*Some businesses are offering discounts to striking teachers. We’ve heard directly from The Westy in Sunrise Heights, which says it’s offering them a 20 percent discount as long as the strike lasts. And Cupcake Royale in The Junction sported a chalkboard sign we noticed Friday offering strikers a free “Babycake.”

(ADDED 7:11 PM) More notes:

*SPS & SEA say talks are over for the day and will continue Sunday – we have started a new report here.

*Reminder that if school isn’t back in session Monday, the city is expanding child-care offerings at community centers, including, in our area, Alki, Delridge, Hiawatha, High Point, South Park – details here.

*A concert benefiting strikers has been announced for Sunday night in the U-District – here’s the Facebook event page sent to us.

*If the strike’s not over, a support march is planned Tuesday in Pioneer Square – this Facebook invite was sent to us.

9 Replies to "SEATTLE SCHOOL STRIKE: Where it stands after first three days"

  • NR September 12, 2015 (3:50 pm)

    Thank you for the best non-biased “on-the-ground” reporting of this issue I’ve seen!

  • MsH September 12, 2015 (4:03 pm)

    First off, SPS did present a new proposal which was 4% in the 3rd year among other things. SEA is wrong in reporting nothing new was presented.

    Also, SPS presented their first proposals on May 20.

  • DEF September 12, 2015 (4:31 pm)

    Not sure where you’re getting your info, MsH. ?
    Meanwhile I’d like to see the district give in as much as they can for a 2-yr contract and then get to the real work of figuring out how (in collaboration with teachers and the community) to get the state to fund appropriately.

  • david September 12, 2015 (6:20 pm)

    please post your source so we can verify.
    Guess what country does not have a teacher shortage, and who’s teachers get paid quite a bit above living wage, and who’s students have the highest rate of college enrollment…

  • DP September 12, 2015 (6:38 pm)

    I am an SPS employee, and an SEA member. I have it on good authority that SPS showed up hours late to the bargaining table, today.

  • Beachdude September 12, 2015 (7:41 pm)

    MsH – I’m afraid you are really mistaken on a lot of your info. Let’s not forget that the district had many months to propose the extended school day… But they waited until the final week to present that to the bargains teams…. You can BET that this MAJOR shift in the school day was discussed and planned behind closed doors many, many months ago…. It deserved to have input from ALL stakeholders….. Staff and parents included….. And yet, that NEVER took place…. This is NOT an example of fair, reasonable bargaining…. How would it appear if the SEA proposed some drastic change to the work day in the days before bargaining was scheduled to wrap up?…. If that were to happen, the district would cry foul play…. Please realize that the SEA has bargained in good faith for thirty years…. Look at the other districts in our area….. REALLY look at the compensation packages that have been settled….. Seattle teachers are well below many other districts…. None of whole daughter to increase the daily workload. Seattle schools has promised for years to make up for what the teachers have sacrificed…. This year, there is the funding in place (without raising taxes….) SPS needs to make good on its promises, and they need to bargain in good faith.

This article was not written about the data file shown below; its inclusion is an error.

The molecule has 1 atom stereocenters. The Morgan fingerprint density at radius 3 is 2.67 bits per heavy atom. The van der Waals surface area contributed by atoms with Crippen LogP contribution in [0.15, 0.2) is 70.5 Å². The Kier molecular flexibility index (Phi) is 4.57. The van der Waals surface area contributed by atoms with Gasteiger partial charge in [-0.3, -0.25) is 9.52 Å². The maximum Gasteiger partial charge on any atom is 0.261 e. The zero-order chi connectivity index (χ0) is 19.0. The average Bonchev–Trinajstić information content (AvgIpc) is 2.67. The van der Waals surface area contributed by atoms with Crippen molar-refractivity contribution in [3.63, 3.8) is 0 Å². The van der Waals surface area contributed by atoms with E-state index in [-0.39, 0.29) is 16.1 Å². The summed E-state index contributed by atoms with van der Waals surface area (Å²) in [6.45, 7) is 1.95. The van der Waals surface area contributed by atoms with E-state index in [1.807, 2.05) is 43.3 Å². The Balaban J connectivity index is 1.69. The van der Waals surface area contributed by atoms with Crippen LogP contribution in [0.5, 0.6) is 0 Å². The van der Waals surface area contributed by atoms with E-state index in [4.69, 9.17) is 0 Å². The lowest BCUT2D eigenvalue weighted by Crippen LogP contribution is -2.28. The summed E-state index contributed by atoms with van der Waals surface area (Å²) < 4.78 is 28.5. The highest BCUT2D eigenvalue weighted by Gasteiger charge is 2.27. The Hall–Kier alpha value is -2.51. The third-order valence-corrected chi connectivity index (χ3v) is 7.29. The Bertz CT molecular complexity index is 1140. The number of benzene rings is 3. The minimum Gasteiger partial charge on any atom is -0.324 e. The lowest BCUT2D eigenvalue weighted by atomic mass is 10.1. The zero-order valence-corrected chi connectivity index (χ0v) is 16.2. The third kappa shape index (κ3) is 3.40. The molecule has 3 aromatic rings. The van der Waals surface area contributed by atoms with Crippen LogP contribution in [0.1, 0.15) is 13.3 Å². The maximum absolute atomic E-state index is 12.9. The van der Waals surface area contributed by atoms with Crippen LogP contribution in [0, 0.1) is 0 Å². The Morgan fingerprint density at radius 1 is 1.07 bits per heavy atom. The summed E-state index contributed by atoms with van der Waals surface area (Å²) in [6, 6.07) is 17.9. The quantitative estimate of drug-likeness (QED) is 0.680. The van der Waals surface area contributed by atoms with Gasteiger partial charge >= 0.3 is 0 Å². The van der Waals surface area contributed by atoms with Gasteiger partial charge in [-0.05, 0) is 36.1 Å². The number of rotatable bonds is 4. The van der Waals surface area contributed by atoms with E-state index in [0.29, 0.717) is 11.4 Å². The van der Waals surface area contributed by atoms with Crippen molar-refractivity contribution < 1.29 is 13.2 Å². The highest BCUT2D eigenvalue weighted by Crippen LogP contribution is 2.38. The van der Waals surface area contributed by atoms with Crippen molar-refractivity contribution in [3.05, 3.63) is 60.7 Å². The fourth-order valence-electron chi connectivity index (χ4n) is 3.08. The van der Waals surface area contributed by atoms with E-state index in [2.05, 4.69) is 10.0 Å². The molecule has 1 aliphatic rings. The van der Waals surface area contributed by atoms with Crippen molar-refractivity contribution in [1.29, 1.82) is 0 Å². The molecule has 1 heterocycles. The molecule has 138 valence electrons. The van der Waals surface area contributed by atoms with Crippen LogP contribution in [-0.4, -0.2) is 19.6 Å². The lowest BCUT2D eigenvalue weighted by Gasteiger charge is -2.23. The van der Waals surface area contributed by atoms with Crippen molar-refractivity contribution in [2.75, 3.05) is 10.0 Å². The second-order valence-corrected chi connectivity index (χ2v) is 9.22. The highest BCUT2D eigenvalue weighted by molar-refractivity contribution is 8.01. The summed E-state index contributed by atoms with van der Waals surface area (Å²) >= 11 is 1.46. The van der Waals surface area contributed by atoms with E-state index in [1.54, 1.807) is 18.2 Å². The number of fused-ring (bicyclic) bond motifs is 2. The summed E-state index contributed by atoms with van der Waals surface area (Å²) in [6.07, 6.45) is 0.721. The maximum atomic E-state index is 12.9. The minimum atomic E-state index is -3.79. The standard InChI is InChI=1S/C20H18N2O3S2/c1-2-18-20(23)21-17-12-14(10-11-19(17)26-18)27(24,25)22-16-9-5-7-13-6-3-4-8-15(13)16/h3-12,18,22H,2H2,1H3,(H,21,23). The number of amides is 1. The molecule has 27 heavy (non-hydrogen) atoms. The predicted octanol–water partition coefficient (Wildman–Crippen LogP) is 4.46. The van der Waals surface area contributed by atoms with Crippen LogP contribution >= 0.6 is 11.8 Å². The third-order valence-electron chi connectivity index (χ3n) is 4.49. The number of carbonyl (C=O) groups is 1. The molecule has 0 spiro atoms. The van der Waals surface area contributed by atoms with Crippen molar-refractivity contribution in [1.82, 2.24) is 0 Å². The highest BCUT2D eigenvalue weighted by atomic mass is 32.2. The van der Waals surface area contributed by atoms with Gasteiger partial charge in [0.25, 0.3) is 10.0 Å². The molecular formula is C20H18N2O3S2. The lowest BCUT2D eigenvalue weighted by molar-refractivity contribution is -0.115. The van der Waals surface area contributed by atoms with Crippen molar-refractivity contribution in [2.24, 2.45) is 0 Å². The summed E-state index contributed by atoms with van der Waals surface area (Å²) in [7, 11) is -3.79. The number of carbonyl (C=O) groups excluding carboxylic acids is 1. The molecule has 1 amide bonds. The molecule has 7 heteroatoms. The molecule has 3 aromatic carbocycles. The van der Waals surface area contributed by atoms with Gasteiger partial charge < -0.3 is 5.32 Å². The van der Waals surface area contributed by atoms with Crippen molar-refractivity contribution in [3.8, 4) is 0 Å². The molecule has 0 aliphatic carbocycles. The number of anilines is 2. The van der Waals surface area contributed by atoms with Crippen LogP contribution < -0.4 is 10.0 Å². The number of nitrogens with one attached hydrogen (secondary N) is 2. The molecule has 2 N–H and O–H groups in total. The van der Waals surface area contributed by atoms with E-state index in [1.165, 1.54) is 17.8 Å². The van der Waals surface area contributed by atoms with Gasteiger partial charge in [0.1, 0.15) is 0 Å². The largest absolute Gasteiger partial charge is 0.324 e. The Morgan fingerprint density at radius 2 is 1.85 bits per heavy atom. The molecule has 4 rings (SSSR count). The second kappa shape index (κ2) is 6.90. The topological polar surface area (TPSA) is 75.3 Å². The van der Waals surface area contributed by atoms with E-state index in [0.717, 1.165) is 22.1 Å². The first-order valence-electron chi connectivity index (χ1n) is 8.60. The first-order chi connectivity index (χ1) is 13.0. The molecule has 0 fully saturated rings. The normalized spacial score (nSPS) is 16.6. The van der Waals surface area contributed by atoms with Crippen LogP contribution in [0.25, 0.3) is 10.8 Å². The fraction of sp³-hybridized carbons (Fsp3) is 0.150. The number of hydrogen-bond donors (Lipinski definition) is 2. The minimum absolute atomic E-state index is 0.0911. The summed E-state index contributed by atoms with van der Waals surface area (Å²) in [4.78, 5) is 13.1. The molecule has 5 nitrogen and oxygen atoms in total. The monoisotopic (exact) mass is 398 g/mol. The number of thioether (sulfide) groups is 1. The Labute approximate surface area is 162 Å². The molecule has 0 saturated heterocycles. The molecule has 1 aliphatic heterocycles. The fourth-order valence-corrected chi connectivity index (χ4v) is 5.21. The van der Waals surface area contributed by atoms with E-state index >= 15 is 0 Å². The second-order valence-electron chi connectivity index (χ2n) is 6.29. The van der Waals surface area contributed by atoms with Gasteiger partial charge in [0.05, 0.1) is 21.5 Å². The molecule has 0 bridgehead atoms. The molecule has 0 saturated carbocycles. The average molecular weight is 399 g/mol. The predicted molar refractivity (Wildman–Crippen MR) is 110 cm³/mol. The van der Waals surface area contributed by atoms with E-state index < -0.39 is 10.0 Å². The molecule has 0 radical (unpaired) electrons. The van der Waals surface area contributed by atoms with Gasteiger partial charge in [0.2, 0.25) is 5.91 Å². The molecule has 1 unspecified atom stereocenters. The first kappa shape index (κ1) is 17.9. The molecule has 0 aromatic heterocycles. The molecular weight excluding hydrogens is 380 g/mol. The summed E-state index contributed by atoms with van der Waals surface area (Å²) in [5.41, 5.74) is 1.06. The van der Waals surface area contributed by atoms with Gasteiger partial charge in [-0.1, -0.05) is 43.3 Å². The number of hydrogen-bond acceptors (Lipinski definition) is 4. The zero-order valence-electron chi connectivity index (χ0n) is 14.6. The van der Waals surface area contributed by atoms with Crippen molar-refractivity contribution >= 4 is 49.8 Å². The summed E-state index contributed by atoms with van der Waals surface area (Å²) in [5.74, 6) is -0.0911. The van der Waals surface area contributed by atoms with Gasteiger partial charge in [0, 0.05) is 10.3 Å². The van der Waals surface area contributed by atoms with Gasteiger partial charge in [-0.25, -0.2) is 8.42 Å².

• MsH September 13, 2015 (12:22 am)

    I am the partner of a SEA bargaining team member. First proposals from both sides were in May according to my partner. I can’t find documents with dates but it would behoove both sides to put some kind of timeline out to settle the rumors

    The last On the Line update from SEA has the most recent pay proposal from SPS. Here’s the link.

    I am a teacher. I value all the educators I work with. I honestly believe these efforts are misguided. I think our union is keeping people going with a lack of information and a culture of not allowing dissent. When I was doing my service on Friday, a few of my colleagues did not know until then what the latest offer from SPS was. They were shocked to hear 4% and said they would go back to work for that. The 4% was on the table when the union called a strike.

  • G September 13, 2015 (2:23 pm)


    This sounds like a high profile strike I was in over ten years old (in Seattle.) The rank and file was kept in the dark while nationals were working out a behind the scenes deal. After a month on the picket line (I was young and stupid, I admit it), we were back in our cubicles with nothing to show for it. Frankly, I’m surprised the union wasn’t sued by rank and file members. We were sold out, quite simply.

    My opposition to this teacher strike is because of other reasons, and won’t make assumptions here, but like the old quip, even if your mother says she loves you, you’d better investigate.

  • Chris September 14, 2015 (8:11 am)

    MsH, way to submarine your union and possibly expose who your partner is. Glad you feel compelled to undermine the process. Strong work.